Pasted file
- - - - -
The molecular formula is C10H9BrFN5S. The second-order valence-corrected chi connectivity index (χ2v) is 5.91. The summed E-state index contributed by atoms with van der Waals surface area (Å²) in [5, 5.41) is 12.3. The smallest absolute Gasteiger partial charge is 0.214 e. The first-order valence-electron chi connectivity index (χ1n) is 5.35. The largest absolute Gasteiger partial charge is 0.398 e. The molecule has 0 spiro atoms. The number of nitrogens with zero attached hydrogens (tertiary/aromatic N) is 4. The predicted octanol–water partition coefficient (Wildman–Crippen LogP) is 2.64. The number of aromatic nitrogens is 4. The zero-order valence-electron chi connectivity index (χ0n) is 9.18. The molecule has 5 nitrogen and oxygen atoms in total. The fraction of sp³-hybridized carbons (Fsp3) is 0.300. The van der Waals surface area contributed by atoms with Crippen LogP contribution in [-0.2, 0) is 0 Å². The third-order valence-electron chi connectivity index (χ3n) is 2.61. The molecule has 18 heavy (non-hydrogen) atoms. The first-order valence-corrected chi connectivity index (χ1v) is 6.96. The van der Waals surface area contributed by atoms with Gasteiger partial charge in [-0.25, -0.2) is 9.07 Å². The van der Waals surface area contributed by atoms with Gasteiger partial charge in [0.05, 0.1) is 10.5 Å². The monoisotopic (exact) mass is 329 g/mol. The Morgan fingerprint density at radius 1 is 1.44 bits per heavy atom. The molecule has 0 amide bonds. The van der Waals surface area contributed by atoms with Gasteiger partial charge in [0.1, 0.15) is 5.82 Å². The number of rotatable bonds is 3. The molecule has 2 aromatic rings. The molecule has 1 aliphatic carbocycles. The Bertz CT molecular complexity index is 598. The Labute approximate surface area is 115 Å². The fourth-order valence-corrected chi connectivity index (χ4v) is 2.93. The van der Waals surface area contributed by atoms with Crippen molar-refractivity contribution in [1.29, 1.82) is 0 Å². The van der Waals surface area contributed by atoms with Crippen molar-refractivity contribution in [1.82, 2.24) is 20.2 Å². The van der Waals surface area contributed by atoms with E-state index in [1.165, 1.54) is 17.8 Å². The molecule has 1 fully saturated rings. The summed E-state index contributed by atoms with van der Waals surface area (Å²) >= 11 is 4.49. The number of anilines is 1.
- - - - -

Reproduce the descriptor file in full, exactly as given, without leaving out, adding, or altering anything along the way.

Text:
The molecular formula is C10H9BrFN5S. The second-order valence-corrected chi connectivity index (χ2v) is 5.91. The summed E-state index contributed by atoms with van der Waals surface area (Å²) in [5, 5.41) is 12.3. The smallest absolute Gasteiger partial charge is 0.214 e. The first-order valence-electron chi connectivity index (χ1n) is 5.35. The largest absolute Gasteiger partial charge is 0.398 e. The molecule has 0 spiro atoms. The number of nitrogens with zero attached hydrogens (tertiary/aromatic N) is 4. The predicted octanol–water partition coefficient (Wildman–Crippen LogP) is 2.64. The number of aromatic nitrogens is 4. The zero-order valence-electron chi connectivity index (χ0n) is 9.18. The molecule has 5 nitrogen and oxygen atoms in total. The fraction of sp³-hybridized carbons (Fsp3) is 0.300. The van der Waals surface area contributed by atoms with Crippen LogP contribution in [-0.2, 0) is 0 Å². The third-order valence-electron chi connectivity index (χ3n) is 2.61. The molecule has 18 heavy (non-hydrogen) atoms. The first-order valence-corrected chi connectivity index (χ1v) is 6.96. The van der Waals surface area contributed by atoms with Gasteiger partial charge in [-0.25, -0.2) is 9.07 Å². The van der Waals surface area contributed by atoms with Gasteiger partial charge in [0.05, 0.1) is 10.5 Å². The monoisotopic (exact) mass is 329 g/mol. The Morgan fingerprint density at radius 1 is 1.44 bits per heavy atom. The molecule has 0 amide bonds. The van der Waals surface area contributed by atoms with Gasteiger partial charge in [0.1, 0.15) is 5.82 Å². The number of rotatable bonds is 3. The molecule has 2 aromatic rings. The molecule has 1 aliphatic carbocycles. The Bertz CT molecular complexity index is 598. The Labute approximate surface area is 115 Å². The fourth-order valence-corrected chi connectivity index (χ4v) is 2.93. The van der Waals surface area contributed by atoms with Crippen molar-refractivity contribution in [1.29, 1.82) is 0 Å². The van der Waals surface area contributed by atoms with Crippen molar-refractivity contribution in [1.82, 2.24) is 20.2 Å². The van der Waals surface area contributed by atoms with E-state index in [1.165, 1.54) is 17.8 Å². The molecule has 1 fully saturated rings. The summed E-state index contributed by atoms with van der Waals surface area (Å²) >= 11 is 4.49. The number of anilines is 1.